United Kingdom Enacts Amendments to International Tax Compliance Regulations

May 3, 2017 Becca Haile

The United Kingdom Parliament has passed a set of amendments to the previously enacted International Tax Compliance Regulations of 2015. This legislation governs the responsibilities of British Financial Institutions to comply with both the FATCA and CRS reporting regimes.

These new regulations, which are scheduled to come into force on May 17, 2017, modify the scope of FATCA and CRS and grants HMRC information gathering powers. They also serve to clarify due diligence procedures, reporting requirements, and application of penalties.

The following amendments are particularly of note to FIs with CRS and FATCA obligations:

  • The UK has amended its list of Reportable Jurisdictions in order to add the newer signatories to the MCAA.
  • New participating jurisdictions have been added for the purpose of undertaking the wider approach to due diligence.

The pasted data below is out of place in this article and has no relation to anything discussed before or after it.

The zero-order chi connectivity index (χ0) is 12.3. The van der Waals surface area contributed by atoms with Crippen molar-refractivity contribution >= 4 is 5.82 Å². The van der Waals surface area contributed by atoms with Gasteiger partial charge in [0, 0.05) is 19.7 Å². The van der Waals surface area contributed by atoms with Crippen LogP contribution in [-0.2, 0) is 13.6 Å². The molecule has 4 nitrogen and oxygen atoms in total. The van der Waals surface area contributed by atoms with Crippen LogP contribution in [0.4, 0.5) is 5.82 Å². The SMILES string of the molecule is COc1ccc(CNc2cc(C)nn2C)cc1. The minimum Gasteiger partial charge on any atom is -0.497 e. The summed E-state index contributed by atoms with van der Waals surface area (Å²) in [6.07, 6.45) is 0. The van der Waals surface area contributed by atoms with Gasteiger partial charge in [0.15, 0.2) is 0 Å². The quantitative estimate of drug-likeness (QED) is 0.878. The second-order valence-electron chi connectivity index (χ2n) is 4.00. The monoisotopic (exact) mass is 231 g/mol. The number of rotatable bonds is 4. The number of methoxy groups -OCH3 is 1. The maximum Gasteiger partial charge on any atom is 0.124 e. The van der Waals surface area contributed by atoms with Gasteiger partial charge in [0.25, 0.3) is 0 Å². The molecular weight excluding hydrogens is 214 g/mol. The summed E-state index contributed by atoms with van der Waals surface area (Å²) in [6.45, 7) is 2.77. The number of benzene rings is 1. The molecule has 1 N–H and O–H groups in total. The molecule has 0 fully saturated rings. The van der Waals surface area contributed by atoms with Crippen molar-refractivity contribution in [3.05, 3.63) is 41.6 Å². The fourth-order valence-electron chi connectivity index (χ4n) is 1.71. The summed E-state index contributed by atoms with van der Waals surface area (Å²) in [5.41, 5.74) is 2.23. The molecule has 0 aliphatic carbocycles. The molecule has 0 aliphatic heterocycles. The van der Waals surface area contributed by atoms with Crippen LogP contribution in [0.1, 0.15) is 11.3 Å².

• Insurance contracts that were previously non-reportable will now be reportable under CRS.
  • The obligation to obtain and retain tax residence information applies to all account holders – not just reportable account holders. Such information must be retained for five years from the date the information is last relied upon to support a decision not to report.
  • The UK will now require FIs to include all preexisting accounts identified as reportable in their returns to HMRC – regardless of whether the accounts are still maintained or are closed. In the context of FATCA – this applies from calendar year 2016 and onward.
  • HMRC will possess expanded information gathering powers in order to ensure compliance with the obligations set forth in the 2015 Regulations.

In the context of partnerships, trusts, and other entities – a partner or trustee will be liable for penalties in the event of noncompliance with the 2015 Regulations. For Collective Investment Vehicles, the manager or operator will also have penalty liability.

The post United Kingdom Enacts Amendments to International Tax Compliance Regulations appeared first on Sovos.

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